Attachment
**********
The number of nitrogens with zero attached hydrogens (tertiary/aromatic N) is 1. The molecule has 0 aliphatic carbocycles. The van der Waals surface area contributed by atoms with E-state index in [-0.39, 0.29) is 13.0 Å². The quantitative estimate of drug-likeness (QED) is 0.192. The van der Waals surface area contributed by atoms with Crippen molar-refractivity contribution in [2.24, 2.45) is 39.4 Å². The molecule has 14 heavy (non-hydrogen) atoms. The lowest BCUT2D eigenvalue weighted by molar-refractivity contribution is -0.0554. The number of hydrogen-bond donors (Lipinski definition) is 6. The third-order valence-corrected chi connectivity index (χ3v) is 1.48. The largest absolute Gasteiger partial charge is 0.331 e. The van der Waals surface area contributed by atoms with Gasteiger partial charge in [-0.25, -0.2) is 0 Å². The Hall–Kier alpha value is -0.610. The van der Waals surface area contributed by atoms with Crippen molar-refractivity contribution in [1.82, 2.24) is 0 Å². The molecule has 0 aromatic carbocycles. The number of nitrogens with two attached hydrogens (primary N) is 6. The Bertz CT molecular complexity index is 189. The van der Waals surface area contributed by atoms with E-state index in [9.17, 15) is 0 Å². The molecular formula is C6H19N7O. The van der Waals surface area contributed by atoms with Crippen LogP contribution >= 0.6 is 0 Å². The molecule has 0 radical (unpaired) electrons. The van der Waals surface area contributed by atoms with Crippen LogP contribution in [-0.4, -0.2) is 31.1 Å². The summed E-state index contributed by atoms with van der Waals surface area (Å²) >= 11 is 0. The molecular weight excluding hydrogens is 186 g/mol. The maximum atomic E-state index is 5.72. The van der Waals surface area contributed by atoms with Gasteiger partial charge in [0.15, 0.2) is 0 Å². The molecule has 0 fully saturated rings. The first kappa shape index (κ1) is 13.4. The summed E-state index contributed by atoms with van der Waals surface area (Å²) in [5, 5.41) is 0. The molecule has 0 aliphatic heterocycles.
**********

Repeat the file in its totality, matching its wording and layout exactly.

The number of nitrogens with zero attached hydrogens (tertiary/aromatic N) is 1. The molecule has 0 aliphatic carbocycles. The van der Waals surface area contributed by atoms with E-state index in [-0.39, 0.29) is 13.0 Å². The quantitative estimate of drug-likeness (QED) is 0.192. The van der Waals surface area contributed by atoms with Crippen molar-refractivity contribution in [2.24, 2.45) is 39.4 Å². The molecule has 14 heavy (non-hydrogen) atoms. The lowest BCUT2D eigenvalue weighted by molar-refractivity contribution is -0.0554. The number of hydrogen-bond donors (Lipinski definition) is 6. The third-order valence-corrected chi connectivity index (χ3v) is 1.48. The largest absolute Gasteiger partial charge is 0.331 e. The van der Waals surface area contributed by atoms with Gasteiger partial charge in [-0.25, -0.2) is 0 Å². The Hall–Kier alpha value is -0.610. The van der Waals surface area contributed by atoms with Crippen molar-refractivity contribution in [1.82, 2.24) is 0 Å². The molecule has 0 aromatic carbocycles. The number of nitrogens with two attached hydrogens (primary N) is 6. The Bertz CT molecular complexity index is 189. The van der Waals surface area contributed by atoms with E-state index in [9.17, 15) is 0 Å². The molecular formula is C6H19N7O. The van der Waals surface area contributed by atoms with Crippen LogP contribution >= 0.6 is 0 Å². The molecule has 0 radical (unpaired) electrons. The van der Waals surface area contributed by atoms with Crippen LogP contribution in [-0.4, -0.2) is 31.1 Å². The summed E-state index contributed by atoms with van der Waals surface area (Å²) >= 11 is 0. The molecular weight excluding hydrogens is 186 g/mol. The maximum atomic E-state index is 5.72. The van der Waals surface area contributed by atoms with Gasteiger partial charge in [0.15, 0.2) is 0 Å². The molecule has 0 fully saturated rings. The first kappa shape index (κ1) is 13.4. The summed E-state index contributed by atoms with van der Waals surface area (Å²) in [5, 5.41) is 0. The molecule has 0 aliphatic heterocycles.